Listening to World Music and Conversation

Discussion in 'Music Corner' started by angelo73, Mar 22, 2020.

  1. angelo73

    angelo73 ⬚⿻⬚⿻⬚ Thread Starter

    Location:
    Michigan, USA
    There are/were a number of World Music related threads but none for the "& Conversation" series. Not as popular in Western culture as some of its contemporary extensions, so if we include these we might bring along into the fray those elements that truly define cultural music traditions.
    So what is World Music and why isn't every kind of music technically "World Music" .. we're all in the same world, aren't we? Well, yes and no.

    World/Global/International music
    is a Western musical category.

    It encompasses different styles of music from other parts of the globe, those from outside of mainstream Western pop-culture. Forms of music that Westerners consider "ethnic" or those indigenous to non-Western cultural traditions and various folk styles from traditions passed down though ancestral legacy. It may also include neo-traditional music where more than one set of cultural traditions intermingle as an organic hybrid.

    So I'll kick things off with one such hybrid that is known as Anatolian Rock. Here a Western style, Rock (itself a hybrid of roots American forms), is fused with Turkish Folk music.

    Believed to have had its origins in the 1950s it coincided with American and British Rock's development along with the increasing popularity of Western music acts in Turkey. Turkish society began to undergo significant cultural changes during this period, and from about 1968 to 1975, psychedelic Rock became popular most notably through the work of guitarist and singer Erkin Koray.

    from 1974, Cemalim
     
    Last edited: Mar 22, 2020
  2. angelo73

    angelo73 ⬚⿻⬚⿻⬚ Thread Starter

    Location:
    Michigan, USA
    Koray has enjoyed a decades-long career that has seen his style evolve through many phases. His songs are consistently excellent, imho.

    Erkin Koray - Sevince (1975)
     
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  3. angelo73

    angelo73 ⬚⿻⬚⿻⬚ Thread Starter

    Location:
    Michigan, USA
    A highly-acclaimed group of Anatolian Rock artists, including Edip Akbayram of the band Dostlar , are contemporaries of Erkin Koray.

    Here performing
    Dağlar Dağladı Beni (1974)
     
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  4. barryalan

    barryalan Cat in Space

    Location:
    Santa Ana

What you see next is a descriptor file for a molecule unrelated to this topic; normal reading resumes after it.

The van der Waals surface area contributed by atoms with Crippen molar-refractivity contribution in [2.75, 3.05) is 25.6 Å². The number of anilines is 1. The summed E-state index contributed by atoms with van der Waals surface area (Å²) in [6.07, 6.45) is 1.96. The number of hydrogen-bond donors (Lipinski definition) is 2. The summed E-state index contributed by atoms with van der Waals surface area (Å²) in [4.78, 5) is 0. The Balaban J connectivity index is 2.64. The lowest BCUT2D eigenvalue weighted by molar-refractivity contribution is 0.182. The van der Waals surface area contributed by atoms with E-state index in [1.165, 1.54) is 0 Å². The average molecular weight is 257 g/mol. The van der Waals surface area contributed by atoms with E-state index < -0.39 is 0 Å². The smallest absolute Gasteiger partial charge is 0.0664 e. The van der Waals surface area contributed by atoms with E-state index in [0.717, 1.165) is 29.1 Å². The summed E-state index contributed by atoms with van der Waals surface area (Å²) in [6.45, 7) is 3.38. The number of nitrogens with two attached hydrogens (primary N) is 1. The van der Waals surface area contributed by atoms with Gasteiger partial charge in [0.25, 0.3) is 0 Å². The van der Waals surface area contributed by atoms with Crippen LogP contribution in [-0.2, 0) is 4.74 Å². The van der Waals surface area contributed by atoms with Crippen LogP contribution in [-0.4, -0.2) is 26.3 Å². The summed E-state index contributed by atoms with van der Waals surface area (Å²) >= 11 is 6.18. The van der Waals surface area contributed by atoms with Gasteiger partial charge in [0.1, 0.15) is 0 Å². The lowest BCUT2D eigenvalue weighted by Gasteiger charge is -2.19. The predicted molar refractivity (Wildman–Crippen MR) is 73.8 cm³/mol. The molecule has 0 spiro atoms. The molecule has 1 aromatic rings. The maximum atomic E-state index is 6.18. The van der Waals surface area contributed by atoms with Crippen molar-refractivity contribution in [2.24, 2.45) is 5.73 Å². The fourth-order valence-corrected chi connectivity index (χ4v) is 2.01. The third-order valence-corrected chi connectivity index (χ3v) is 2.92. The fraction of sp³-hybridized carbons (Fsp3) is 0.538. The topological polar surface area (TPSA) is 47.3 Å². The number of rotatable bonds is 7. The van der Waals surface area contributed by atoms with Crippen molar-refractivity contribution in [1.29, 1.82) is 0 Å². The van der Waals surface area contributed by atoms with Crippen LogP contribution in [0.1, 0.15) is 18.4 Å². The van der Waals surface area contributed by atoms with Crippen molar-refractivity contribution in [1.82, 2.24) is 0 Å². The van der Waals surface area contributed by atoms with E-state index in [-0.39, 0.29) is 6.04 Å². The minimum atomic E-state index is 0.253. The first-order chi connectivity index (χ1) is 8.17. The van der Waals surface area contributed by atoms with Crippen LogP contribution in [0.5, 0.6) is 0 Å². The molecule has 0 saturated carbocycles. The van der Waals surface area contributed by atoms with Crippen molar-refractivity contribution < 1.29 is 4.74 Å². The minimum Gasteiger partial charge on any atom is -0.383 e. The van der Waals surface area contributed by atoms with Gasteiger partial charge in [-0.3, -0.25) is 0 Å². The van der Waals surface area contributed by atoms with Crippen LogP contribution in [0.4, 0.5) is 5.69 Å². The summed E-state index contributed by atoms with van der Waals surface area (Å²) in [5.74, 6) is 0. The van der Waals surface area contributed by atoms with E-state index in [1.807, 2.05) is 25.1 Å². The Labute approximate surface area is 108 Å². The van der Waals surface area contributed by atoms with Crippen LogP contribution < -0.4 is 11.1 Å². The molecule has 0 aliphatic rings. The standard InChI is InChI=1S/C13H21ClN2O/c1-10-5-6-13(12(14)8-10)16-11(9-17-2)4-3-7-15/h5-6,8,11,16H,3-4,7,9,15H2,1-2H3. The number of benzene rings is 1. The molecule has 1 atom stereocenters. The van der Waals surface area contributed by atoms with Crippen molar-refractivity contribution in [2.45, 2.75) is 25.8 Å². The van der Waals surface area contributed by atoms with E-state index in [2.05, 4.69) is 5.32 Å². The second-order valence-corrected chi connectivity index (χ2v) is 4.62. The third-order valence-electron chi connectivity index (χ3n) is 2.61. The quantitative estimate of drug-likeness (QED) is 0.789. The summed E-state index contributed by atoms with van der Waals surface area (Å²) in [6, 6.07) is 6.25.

Is the Anatolian sound itself a basis for early American psychedelia? I think of songs like East-West by Paul Butterfield Blues Band, Sally Go Round the Roses by Great Society, The Fool by Quicksilver...do you think people in these bands listened to Turkish or other Middle Eastern records in the early/mid 60s? It would be interesting to know.
     
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  5. barryalan

    barryalan Cat in Space

    Location:
    Santa Ana
    Anyways, it's good stuff... here is my contribution


    (My internet is now running really slow - heavy traffic?)
     
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  6. angelo73

    angelo73 ⬚⿻⬚⿻⬚ Thread Starter

    Location:
    Michigan, USA

    The original psychedelic age ('66-'75) was an interesting time in music across the globe. Jazz in the U.S. had already set precedent with ethnic explorations in the '5Os, and these had permeated Rock even before psychedelia took hold. As an example, American Surf guitar instrumental music was incorporating Arabesque figures, Spanish Flamenco, and elements of Hasidic nigunim into basic melodic themes as early as 1961. By the mid-6Os the flood gates were wide open as far as experimentation and so a lot of American artists exploring psychedelic Rock were taking cues from '5Os jazz artists and exploring various international folk elements and cross-cultural bounds. After the first wave of psychedelia in popular music subsided, in 1970 or so in the U.S. and a bit later in places like the middle-east and far-east, probably lasting there until about 1977, Anatolian Rock music experienced its own shift toward a more adult-contemporary style, but still fused AOR Soft Rock and Western-style Pop with Turkish Folk traditions.
     
    Last edited: Mar 22, 2020
  7. angelo73

    angelo73 ⬚⿻⬚⿻⬚ Thread Starter

    Location:
    Michigan, USA
    This is Erkin Koray from 1982,
    Silinmeyen Hatıralar - a song he recorded more than once in his careeer.
     
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  8. elaterium

    elaterium Forum Resident

    They certainly did. There was a big world music scene in the Bay Area and around UCLA starting in the 1950’s at least. Ever hear Kaleidoscope?
     
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  9. Johnny Action

    Johnny Action Forum President

    Location:
    Kailua, Hawai’i
    As the OP pointed out, the term “world music” is an invention of western (US) musicologists. Very ethnocentric. I don’t like it.
     
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  10. elaterium

    elaterium Forum Resident

    I have a Masters degree in world music (ethnomusicology). I remember finding it odd that there were so many Eastern students in the program. There was nothing ethno about it to them.
     
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  11. angelo73

    angelo73 ⬚⿻⬚⿻⬚ Thread Starter

    Location:
    Michigan, USA
    Fair enough, I guess I question (and perhaps have my own reservations about) the idea of categorising the music of all cultures and traditions apart from Modern Western popular culture under one umbrella term and at the same time singling-out all things Western as being separate from those. If we are talking about the various music traditions of diverse cultural origin, it is fair to name them each according to culture, ethnicity, time period, etc. and we can safely compare them with one another in this way. I guess the problem I have with the term as it is used is that it is not all-inclusive. If we were discussing demographics in the context of sociology, an opposite and negative insinuation might be inferred if one group were to be singled-out against all others, whatever that group might happen to be. The great thing about language is that it can evolve through common usage, which has to start someplace. I have no problem with the idea of including all music for the premise of this thread. My hope was only to not exclude ethnomusicological traditions relating to population subgroups within any larger and dominant global, multi-cultural group or any with a common national or cultural tradition. For that matter, we can begin here by henceforth redefining World Music as an all-inclusive term, and for the purposes of ethnomusicological discussion, simply identify each tradition as is appropriate to its origins.